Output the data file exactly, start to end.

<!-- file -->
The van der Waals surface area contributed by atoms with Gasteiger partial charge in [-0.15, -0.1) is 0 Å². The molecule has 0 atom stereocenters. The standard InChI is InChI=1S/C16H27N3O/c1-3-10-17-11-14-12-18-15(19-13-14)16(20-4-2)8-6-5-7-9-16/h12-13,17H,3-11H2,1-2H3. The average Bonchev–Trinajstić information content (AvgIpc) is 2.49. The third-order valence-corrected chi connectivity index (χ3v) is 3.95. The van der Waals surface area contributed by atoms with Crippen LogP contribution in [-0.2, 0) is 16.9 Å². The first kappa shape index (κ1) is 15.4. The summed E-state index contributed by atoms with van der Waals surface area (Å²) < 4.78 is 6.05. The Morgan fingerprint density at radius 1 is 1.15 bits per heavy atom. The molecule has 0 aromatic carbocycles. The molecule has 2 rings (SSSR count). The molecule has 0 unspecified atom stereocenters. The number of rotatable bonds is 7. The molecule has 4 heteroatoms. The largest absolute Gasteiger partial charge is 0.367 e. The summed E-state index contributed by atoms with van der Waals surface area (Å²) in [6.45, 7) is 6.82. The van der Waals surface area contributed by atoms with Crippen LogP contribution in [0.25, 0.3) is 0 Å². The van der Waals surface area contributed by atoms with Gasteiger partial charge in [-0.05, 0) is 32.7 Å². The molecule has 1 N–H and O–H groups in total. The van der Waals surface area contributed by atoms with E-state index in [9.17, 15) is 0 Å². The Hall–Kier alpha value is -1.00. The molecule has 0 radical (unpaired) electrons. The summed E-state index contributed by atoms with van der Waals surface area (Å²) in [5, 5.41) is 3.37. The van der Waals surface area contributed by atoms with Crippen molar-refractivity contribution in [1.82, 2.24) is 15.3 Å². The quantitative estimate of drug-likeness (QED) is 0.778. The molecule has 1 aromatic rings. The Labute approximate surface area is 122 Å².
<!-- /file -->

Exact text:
The van der Waals surface area contributed by atoms with Gasteiger partial charge in [-0.15, -0.1) is 0 Å². The molecule has 0 atom stereocenters. The standard InChI is InChI=1S/C16H27N3O/c1-3-10-17-11-14-12-18-15(19-13-14)16(20-4-2)8-6-5-7-9-16/h12-13,17H,3-11H2,1-2H3. The average Bonchev–Trinajstić information content (AvgIpc) is 2.49. The third-order valence-corrected chi connectivity index (χ3v) is 3.95. The van der Waals surface area contributed by atoms with Crippen LogP contribution in [-0.2, 0) is 16.9 Å². The first kappa shape index (κ1) is 15.4. The summed E-state index contributed by atoms with van der Waals surface area (Å²) < 4.78 is 6.05. The Morgan fingerprint density at radius 1 is 1.15 bits per heavy atom. The molecule has 0 aromatic carbocycles. The molecule has 2 rings (SSSR count). The molecule has 0 unspecified atom stereocenters. The number of rotatable bonds is 7. The molecule has 4 heteroatoms. The largest absolute Gasteiger partial charge is 0.367 e. The summed E-state index contributed by atoms with van der Waals surface area (Å²) in [6.45, 7) is 6.82. The van der Waals surface area contributed by atoms with Crippen LogP contribution in [0.25, 0.3) is 0 Å². The van der Waals surface area contributed by atoms with Gasteiger partial charge in [-0.05, 0) is 32.7 Å². The molecule has 1 N–H and O–H groups in total. The van der Waals surface area contributed by atoms with E-state index in [9.17, 15) is 0 Å². The Hall–Kier alpha value is -1.00. The molecule has 0 radical (unpaired) electrons. The summed E-state index contributed by atoms with van der Waals surface area (Å²) in [5, 5.41) is 3.37. The van der Waals surface area contributed by atoms with Crippen molar-refractivity contribution in [1.82, 2.24) is 15.3 Å². The quantitative estimate of drug-likeness (QED) is 0.778. The molecule has 1 aromatic rings. The Labute approximate surface area is 122 Å².